I wanted to get some hiking in while I was in Ecuador and my first idea was to hike El Altar to see the 5 lagoons. However, one of the biggest problems with travelling alone is that most excursions only happen with a minimum of 2 (or 4) people, and unfortunately, I couldn’t find anyone else who wanted to do that trek with me.
So then I stumbled across the website of Julio Verne Travel who had a guaranteed departure listed for Ecuador’s Inca Trail, right at the time I was looking to do the hike. So I signed up for that one instead 🙂
The hike is about 45km long and follows the remnants of the Inca royal road that linked Cusco in Peru to Quito in Ecuador. It’s an interesting fact that it took the Incas several years to conquer Ecuador – such was the resistance of the Cañari people. And when they did finally succeed, they were only in Ecuador for about 30 years before the Spanish rocked up and stole the show – so there is not the abundance of Inca sites that you find in Peru.
There ended up being 8 of us on the hike (Belgian family of 3, Belgian couple, solo French girl, solo German girl, me) + 2 guides + the support crew of 4 guys and 6 donkeys who carted all the tents and stuff for camping!
First up was the ~3 hour drive from Riobamba to Achupallas – the starting point for the trail. We actually had to take the long way round due to a recent landslide that had blocked the regular route to the town.
Had a quick lunch of a felafel roll (very tasty!) sitting in a field with an indigenous family while waiting for the donkeys to be loaded, and then we headed off along the Inca road.
This section right at the beginning was the only part that retained any trace of the walls that used to line the road.
The first 1/2 day of hiking took us from Achupallas (3300m) up a long valley of paramo grasslands with spectacular views and the remnants of a couple of Inca buildings.
We came across a few locals along the way, but mostly it was just a beautiful, and surprisingly easy (Pichincha was a million times more difficult – really!) walk in a remote region of Ecuador where you could become lost in your thoughts.
The donkeys carrying all our camping gear overtook us about 1/3 of the way along the walk and the guys had started to set up camp before we arrived.
This included a dining tent – lit by a couple of candles “glued” to the top of a water bottle, and a cooking tent (the only warm place apart from inside your sleeping bag). Camping at ~4000m is bloody freezing, but the cold does make the food taste very, very good!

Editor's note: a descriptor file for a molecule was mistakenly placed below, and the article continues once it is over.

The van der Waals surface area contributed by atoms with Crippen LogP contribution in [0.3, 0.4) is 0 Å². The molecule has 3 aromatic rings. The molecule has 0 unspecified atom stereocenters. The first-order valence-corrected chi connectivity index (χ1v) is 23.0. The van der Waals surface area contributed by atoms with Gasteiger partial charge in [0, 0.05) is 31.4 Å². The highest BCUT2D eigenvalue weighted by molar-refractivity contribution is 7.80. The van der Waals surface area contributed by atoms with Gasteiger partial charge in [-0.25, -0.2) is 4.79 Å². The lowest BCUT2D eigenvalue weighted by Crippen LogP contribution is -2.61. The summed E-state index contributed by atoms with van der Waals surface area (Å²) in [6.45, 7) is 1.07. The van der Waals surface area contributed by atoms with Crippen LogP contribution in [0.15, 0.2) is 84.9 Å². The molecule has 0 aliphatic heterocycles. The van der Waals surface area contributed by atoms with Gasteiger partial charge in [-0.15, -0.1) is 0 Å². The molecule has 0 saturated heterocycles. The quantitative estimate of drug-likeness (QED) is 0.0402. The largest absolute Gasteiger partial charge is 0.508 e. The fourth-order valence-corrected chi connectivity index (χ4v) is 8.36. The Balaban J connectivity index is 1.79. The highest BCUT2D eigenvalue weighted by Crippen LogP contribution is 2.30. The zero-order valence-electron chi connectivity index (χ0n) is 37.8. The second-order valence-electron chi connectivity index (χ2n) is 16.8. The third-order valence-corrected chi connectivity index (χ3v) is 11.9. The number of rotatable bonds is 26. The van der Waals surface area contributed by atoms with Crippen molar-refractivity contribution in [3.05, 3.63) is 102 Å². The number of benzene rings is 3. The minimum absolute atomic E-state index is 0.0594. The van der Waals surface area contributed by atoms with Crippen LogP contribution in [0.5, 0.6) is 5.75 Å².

Day 2 saw us rise relatively early and again keep heading up hill to the highest part of the walk – Cuchilla de Tres Cruces – passing the Laguna de Tres Cruces along the way.
At the Cuchilla de Tres Cruces there was a large pile of rocks that reminded me of an ovoo in Mongolia but without the prayer flags and without the requirement to walk around it 3 times. Raul (one of our guides) said a little prayer to the ancient people to protect us on our journey and grant each of us a wish, at which point we all added a rock to the pile along with our wish.
From there it was hiking down over some very, very boggy ground in the valley of Quebrada Espíndola (they gave us gumboots to hike in during the second day), though every now and then the actual Inca trail would appear out of the bog to provide a little firmer footing.
By lunchtime, we had reached the next valley, which was again truly beautiful.
The route then took us along this valley past Lago Culebrillas to another Inca ruin – Paradones (3,980m) – a resting place for Inca couriers.
We followed the lead of the Incas and stopped for a while here before heading further along the Inca road that was much more visible now than it had been to this point. Here it was at its full width of ~7m. We passed yet another lake – San Jose -before arriving at our second campsite at 3800m – smack bang in the middle of a swamp. Hmmmmm….
Day 3: After another cold and very, very wet night we headed off for the last leg of our hike down to Ingapirca (“Inca Walls”) – the most important of the Ecuadorian Inca (and Cañari) ruins. It didn’t take us long after leaving camp to enter back into civilization and the majority of this part of the hike was through farmland. I definitely missed the remote beauty of the previous day and a half, and ended up walking this part in a total daydream about something completely different.
Arrived at Ingapirca after only a few hours, had some lunch, and then entered the ruins to discover more about the history of the Incas in this region and their relationship with the Cañaris who were here before them. Basically, when the Incas conquered the Cañaris, they didn’t destroy their culture, but rather subsumed it as part of their own. For example, they left many Cañari tombs and buildings intact while they went on to build their own structures on the same site.
The most impressive of which is the Sun Temple, built in the classic mortarless, fitted-stones method of the Inca empire with trapezoidal niches. It is believed that this was used for religious and/or ceremonial purposes.
Recommendation: This is a really lovely hike through some remote parts of the Sangay National Park, and not difficult if you have done some hiking before and are acclimatized. The most difficult part is dealing with the cold at night – so take plenty of layers!
Cost: $330 per person ($360 if between 2 and 4 people) through Julio Verne Travel, which included everything.
Time: 3 days